Credit: NYU Tandon
BROOKLYN, New York, January 13, 2021 – The paper “Deep Convolutional Neural Networks and Data Augmentation for Environmental Sound Classification,” has won the 2020 Institute of Electrical and Electronics Engineers (IEEE) Signal Processing Society (SPS) Signal Processing Letters Best Paper Award. The article, by Justin Salamon, who at the time it was published was a senior research scientist at the NYU Tandon School of Engineering’s Center for Urban Science and Progress (CUSP) and the Music and Audio Research Lab (MARL) at NYU Steinhardt, and Juan Pablo Bello, the director of both CUSP and MARL, appeared in the March 2017 issue of the journal. It was honored for its “exceptional merit and broad interest on a subject related to the Society’s technical scope.” (To be eligible for consideration, an article must have appeared in Signal Processing Letters within a five-year window.)
In 2015, Bello — who is also a Professor of Computer Science & Engineering and Electrical & Computer Engineering at NYU Tandon, as well as a Steinhardt Professor of Music Technology — had launched SONYC (Sounds of New York City), a project aimed at developing new technologies for the monitoring, analysis, and mitigation of urban noise pollution. The project’s convergence research agenda spans fields such as sensor networks, acoustics, citizen and data science, and machine learning.
As described in their award-winning paper, Bello and Salamon proposed the idea of employing deep convolutional neural networks (CNNs) – a class of neural networks originally developed for computer vision tasks – to learn discriminative spectro-temporal patterns in environmental sounds. They were among the first researchers ever to explore this application, and they found that although the high-capacity models were well suited to the task, the relative scarcity of labeled data impeded the process.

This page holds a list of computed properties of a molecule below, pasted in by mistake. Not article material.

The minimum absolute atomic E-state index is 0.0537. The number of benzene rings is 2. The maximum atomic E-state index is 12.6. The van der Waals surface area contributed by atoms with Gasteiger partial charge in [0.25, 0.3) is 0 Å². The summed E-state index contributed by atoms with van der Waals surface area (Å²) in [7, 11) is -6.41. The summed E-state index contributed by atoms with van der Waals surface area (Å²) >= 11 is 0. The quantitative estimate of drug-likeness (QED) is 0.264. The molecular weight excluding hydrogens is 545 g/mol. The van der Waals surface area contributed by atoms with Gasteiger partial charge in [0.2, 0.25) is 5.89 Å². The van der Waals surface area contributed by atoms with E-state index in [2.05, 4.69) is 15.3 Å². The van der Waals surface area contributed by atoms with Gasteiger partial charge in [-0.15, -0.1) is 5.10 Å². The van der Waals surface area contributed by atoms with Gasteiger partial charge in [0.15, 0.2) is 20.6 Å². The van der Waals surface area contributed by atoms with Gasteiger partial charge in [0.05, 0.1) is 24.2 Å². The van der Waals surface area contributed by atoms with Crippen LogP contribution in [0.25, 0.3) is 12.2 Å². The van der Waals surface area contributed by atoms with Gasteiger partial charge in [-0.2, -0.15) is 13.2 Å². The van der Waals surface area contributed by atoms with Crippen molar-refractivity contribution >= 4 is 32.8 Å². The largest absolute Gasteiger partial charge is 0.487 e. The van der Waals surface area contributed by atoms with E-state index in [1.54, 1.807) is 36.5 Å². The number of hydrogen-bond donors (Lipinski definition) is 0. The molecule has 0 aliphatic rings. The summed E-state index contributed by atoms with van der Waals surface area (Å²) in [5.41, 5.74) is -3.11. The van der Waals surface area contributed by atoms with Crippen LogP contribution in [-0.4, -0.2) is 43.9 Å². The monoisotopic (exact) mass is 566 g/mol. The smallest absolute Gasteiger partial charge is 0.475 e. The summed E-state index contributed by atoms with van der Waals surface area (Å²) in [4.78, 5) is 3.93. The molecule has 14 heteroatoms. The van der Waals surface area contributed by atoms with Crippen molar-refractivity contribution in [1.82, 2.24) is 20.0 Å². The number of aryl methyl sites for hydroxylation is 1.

They solved that issue by augmenting the data they did have. Salamon, now a research scientist and member of the Audio Research Group at Adobe, explained, “Visual data is often augmented. If you’re training a machine learning model to recognize dogs, a single picture of a dog can be flipped, rotated, or cropped, but it’s still a picture of a dog. In the same way, the sound of a siren, for example, can be made softer or louder, compressed, or varied in pitch, but it’s still a siren.”
Augmenting their data greatly increased the size of their dataset, allowing them to fully harness the power of their proposed CNN and resulting in state-of-the-art classification results.
That multipronged approach has since impacted sound classification in a variety of research areas, from tracking migration patterns in birds to measuring the effectiveness of home smoke alarms. “Researchers are even working on flagging possible COVID-19 cases by analyzing coughing sounds,” Salamon said.
The best-paper award will be presented at the IEEE Conference on Acoustics, Speech, & Signal Processing (ICASSP), which is scheduled to be held in Toronto on June 6-11, 2021.
About the New York University Tandon School of Engineering
The NYU Tandon School of Engineering dates to 1854, the founding date for both the New York University School of Civil Engineering and Architecture and the Brooklyn Collegiate and Polytechnic Institute. A January 2014 merger created a comprehensive school of education and research in engineering and applied sciences as part of a global university, with close connections to engineering programs at NYU Abu Dhabi and NYU Shanghai. NYU Tandon is rooted in a vibrant tradition of entrepreneurship, intellectual curiosity, and innovative solutions to humanity’s most pressing global challenges. Research at Tandon focuses on vital intersections between communications/IT, cybersecurity, and data science/AI/robotics systems and tools and critical areas of society that they influence, including emerging media, health, sustainability, and urban living. We believe diversity is integral to excellence, and are creating a vibrant, inclusive, and equitable environment for all of our students, faculty and staff. For more information, visit engineering.nyu.edu.